Arkansas: Bret Bielema says he is in favor of a combine for underclassmen that would allow players to work out for scouts before making a decision whether or not to enter the NFL Draft. Jones believes that if running backs Jonathan Williams and Alex Collins had attended such a combine they wouldn’t have declared for the NFL.
Auburn: Running back Roc Thomas, who ran for 261 yards and 1 TD last year, is transferring to Division IAA Jacksonville State where he will have two years of eligibility remaining. Coming out of high school, Thomas was Alabama’s Mr. Football ... QB recruit Woody Barrett graduated from West Orange Tuesday night. He’s still waiting on an SAT score but his high school coach said Barrett will be at Auburn later this summer.
Georgia: Incoming freshman running back Elijah Holyfield, son of former heavyweight boxing champ Evander Holyfield, says he doesn’t exactly care for the Florida Gators. Holyfield told the Atlanta Journal-Constitution, “I don’t like Florida guys that much. They kind of have an attitude about them. Every time we go to any 7-on-7 camp or anything like that, it is always me and a Florida guy that end up just not seeing eye-to-eye on the field.”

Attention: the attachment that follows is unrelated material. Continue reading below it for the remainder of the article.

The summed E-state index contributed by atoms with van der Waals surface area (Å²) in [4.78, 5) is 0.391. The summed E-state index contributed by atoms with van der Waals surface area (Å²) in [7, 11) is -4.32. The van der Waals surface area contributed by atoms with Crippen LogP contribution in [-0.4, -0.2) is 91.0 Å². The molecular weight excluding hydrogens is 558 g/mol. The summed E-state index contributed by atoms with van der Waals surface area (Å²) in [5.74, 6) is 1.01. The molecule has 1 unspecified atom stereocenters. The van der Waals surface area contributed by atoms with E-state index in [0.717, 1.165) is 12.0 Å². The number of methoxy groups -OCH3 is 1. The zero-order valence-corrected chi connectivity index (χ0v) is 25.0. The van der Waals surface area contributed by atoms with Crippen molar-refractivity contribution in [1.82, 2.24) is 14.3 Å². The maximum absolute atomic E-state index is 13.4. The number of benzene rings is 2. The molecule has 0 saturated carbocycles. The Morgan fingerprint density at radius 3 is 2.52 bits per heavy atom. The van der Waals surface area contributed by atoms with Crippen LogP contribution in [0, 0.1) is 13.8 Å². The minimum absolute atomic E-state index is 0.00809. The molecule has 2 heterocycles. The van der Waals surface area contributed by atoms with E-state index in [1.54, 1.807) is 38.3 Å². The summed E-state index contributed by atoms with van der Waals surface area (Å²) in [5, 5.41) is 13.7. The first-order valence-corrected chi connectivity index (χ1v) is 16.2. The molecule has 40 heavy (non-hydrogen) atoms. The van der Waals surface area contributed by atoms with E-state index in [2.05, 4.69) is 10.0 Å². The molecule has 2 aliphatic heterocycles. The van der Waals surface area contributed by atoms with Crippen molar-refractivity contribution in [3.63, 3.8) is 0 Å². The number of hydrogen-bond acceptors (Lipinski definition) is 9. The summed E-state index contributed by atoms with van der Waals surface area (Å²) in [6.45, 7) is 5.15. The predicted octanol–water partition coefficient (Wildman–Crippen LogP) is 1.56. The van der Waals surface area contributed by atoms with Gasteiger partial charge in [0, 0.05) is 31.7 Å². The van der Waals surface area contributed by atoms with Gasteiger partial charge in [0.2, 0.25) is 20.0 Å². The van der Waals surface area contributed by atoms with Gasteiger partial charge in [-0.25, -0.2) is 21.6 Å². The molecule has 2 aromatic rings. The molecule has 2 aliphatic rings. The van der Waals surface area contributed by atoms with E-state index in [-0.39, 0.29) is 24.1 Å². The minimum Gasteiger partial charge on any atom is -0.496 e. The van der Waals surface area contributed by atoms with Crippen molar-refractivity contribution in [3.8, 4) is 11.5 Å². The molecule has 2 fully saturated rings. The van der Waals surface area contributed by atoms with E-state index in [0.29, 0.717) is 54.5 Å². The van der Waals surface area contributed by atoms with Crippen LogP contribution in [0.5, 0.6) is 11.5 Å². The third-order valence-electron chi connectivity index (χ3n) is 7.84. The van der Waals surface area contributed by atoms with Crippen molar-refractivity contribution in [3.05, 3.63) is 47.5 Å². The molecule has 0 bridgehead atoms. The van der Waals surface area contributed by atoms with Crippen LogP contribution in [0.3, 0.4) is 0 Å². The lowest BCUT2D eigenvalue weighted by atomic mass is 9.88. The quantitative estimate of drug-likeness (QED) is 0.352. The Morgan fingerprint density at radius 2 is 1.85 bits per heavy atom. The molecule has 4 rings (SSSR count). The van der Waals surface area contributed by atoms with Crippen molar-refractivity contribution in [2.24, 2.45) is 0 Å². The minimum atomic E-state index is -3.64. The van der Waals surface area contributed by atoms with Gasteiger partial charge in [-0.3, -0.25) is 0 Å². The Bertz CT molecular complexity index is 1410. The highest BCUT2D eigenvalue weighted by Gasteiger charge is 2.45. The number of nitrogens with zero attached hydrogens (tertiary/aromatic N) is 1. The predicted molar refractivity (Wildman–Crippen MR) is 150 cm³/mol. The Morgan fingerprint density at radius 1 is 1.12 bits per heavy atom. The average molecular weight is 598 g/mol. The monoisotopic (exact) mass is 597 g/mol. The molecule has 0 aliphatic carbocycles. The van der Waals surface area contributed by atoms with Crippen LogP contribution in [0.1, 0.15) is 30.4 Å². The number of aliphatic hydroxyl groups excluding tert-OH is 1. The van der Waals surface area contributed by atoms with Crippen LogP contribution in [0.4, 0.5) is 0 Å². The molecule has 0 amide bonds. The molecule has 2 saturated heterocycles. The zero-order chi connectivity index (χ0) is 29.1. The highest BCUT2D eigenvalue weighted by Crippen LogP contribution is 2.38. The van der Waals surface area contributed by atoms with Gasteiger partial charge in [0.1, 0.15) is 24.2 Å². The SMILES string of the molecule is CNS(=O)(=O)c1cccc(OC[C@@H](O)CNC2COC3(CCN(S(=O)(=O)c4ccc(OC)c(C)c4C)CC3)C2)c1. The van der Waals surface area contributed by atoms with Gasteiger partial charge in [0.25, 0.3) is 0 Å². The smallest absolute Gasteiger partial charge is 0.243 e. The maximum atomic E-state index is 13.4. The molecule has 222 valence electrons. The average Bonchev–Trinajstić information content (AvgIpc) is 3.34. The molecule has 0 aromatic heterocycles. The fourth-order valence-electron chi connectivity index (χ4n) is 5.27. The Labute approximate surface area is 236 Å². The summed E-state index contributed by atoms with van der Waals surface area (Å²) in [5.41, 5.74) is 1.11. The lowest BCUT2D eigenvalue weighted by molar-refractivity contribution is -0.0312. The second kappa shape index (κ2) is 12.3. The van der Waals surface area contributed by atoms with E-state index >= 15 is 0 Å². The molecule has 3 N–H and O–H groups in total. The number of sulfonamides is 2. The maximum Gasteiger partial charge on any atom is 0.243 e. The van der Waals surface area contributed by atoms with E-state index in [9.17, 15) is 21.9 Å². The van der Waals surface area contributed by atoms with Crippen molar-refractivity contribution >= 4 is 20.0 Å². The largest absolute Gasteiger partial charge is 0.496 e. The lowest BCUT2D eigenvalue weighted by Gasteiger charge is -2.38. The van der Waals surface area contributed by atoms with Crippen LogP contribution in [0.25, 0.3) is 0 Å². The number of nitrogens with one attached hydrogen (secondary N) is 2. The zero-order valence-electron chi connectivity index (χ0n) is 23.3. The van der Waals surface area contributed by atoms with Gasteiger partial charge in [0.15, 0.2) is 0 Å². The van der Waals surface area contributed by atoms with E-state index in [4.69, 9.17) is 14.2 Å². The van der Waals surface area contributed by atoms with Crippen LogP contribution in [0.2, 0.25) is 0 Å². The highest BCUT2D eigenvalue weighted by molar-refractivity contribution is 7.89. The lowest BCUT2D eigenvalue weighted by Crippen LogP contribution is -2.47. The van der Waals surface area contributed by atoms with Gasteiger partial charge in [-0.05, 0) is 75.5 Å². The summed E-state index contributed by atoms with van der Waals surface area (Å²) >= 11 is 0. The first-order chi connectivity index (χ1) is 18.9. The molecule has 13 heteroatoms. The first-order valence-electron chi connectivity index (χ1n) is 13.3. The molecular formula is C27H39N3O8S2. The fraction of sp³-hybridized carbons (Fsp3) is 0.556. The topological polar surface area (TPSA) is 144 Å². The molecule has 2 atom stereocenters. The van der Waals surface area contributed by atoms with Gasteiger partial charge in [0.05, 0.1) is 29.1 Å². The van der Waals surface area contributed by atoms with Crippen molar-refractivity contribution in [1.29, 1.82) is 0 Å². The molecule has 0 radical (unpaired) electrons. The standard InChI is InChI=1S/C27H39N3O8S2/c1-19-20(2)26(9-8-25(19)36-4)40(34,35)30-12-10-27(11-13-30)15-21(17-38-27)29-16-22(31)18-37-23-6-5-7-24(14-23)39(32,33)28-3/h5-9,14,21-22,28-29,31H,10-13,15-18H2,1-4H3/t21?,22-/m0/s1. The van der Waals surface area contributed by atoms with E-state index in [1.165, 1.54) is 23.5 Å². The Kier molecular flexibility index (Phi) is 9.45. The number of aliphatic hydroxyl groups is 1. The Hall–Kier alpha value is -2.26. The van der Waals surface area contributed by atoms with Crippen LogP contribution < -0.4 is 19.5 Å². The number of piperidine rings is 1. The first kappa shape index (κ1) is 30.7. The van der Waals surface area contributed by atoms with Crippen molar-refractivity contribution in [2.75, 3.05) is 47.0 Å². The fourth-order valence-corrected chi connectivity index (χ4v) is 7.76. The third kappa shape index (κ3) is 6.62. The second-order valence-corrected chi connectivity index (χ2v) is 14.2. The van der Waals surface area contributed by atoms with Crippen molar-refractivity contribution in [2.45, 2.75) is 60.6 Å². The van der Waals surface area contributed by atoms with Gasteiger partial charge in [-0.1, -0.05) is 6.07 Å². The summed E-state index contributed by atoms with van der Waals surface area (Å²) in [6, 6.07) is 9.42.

Kentucky: HBC Mark Stoops tells Gridironnow.com’s Tony Barnhart, “We’re right now where we ought to be. I’m disappointed we didn’t get the sixth win last season and maybe a seventh in a bowl. But, there is no doubt in my mind that we are a better football team right now than at any point last season.”
South Carolina: Linebacker Skai Moore, who led the team with 111 tackles and 4 interceptions in 2015, will miss the entire 2016 season after undergoing neck fusion surgery last week. Rehab will take a minimum of six months. This is a big blow to Will Muschamp’s defense.